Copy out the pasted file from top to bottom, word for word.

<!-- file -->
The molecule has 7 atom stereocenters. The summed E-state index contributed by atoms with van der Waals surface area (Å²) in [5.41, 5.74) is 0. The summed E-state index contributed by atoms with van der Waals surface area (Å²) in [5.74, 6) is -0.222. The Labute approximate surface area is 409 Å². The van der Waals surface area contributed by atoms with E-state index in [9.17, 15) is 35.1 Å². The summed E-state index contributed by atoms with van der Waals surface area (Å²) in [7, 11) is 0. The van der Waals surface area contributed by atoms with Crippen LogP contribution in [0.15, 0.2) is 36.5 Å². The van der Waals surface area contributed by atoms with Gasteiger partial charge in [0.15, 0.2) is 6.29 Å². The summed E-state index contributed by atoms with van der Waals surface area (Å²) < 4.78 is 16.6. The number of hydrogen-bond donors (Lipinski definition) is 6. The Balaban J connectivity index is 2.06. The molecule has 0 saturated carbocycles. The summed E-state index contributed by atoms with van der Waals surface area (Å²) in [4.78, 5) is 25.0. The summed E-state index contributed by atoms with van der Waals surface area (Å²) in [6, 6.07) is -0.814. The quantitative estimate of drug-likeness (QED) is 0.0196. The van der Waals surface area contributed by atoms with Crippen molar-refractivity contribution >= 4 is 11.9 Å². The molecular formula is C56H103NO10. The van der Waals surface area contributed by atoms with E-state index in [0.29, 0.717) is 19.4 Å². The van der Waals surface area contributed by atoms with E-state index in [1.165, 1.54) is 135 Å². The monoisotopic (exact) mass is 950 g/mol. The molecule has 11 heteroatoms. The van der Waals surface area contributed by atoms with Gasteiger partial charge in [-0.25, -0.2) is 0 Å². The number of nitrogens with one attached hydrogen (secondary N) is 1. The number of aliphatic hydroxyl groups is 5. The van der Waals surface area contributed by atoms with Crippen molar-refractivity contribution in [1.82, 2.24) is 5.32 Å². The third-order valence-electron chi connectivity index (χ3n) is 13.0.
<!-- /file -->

The molecule has 7 atom stereocenters. The summed E-state index contributed by atoms with van der Waals surface area (Å²) in [5.41, 5.74) is 0. The summed E-state index contributed by atoms with van der Waals surface area (Å²) in [5.74, 6) is -0.222. The Labute approximate surface area is 409 Å². The van der Waals surface area contributed by atoms with E-state index in [9.17, 15) is 35.1 Å². The summed E-state index contributed by atoms with van der Waals surface area (Å²) in [7, 11) is 0. The van der Waals surface area contributed by atoms with Crippen LogP contribution in [0.15, 0.2) is 36.5 Å². The van der Waals surface area contributed by atoms with Gasteiger partial charge in [0.15, 0.2) is 6.29 Å². The summed E-state index contributed by atoms with van der Waals surface area (Å²) < 4.78 is 16.6. The number of hydrogen-bond donors (Lipinski definition) is 6. The Balaban J connectivity index is 2.06. The molecule has 0 saturated carbocycles. The summed E-state index contributed by atoms with van der Waals surface area (Å²) in [4.78, 5) is 25.0. The summed E-state index contributed by atoms with van der Waals surface area (Å²) in [6, 6.07) is -0.814. The quantitative estimate of drug-likeness (QED) is 0.0196. The van der Waals surface area contributed by atoms with Crippen molar-refractivity contribution >= 4 is 11.9 Å². The molecular formula is C56H103NO10. The van der Waals surface area contributed by atoms with E-state index in [0.29, 0.717) is 19.4 Å². The van der Waals surface area contributed by atoms with E-state index in [1.165, 1.54) is 135 Å². The monoisotopic (exact) mass is 950 g/mol. The molecule has 11 heteroatoms. The van der Waals surface area contributed by atoms with Gasteiger partial charge in [-0.25, -0.2) is 0 Å². The number of nitrogens with one attached hydrogen (secondary N) is 1. The number of aliphatic hydroxyl groups is 5. The van der Waals surface area contributed by atoms with Crippen molar-refractivity contribution in [1.82, 2.24) is 5.32 Å². The third-order valence-electron chi connectivity index (χ3n) is 13.0.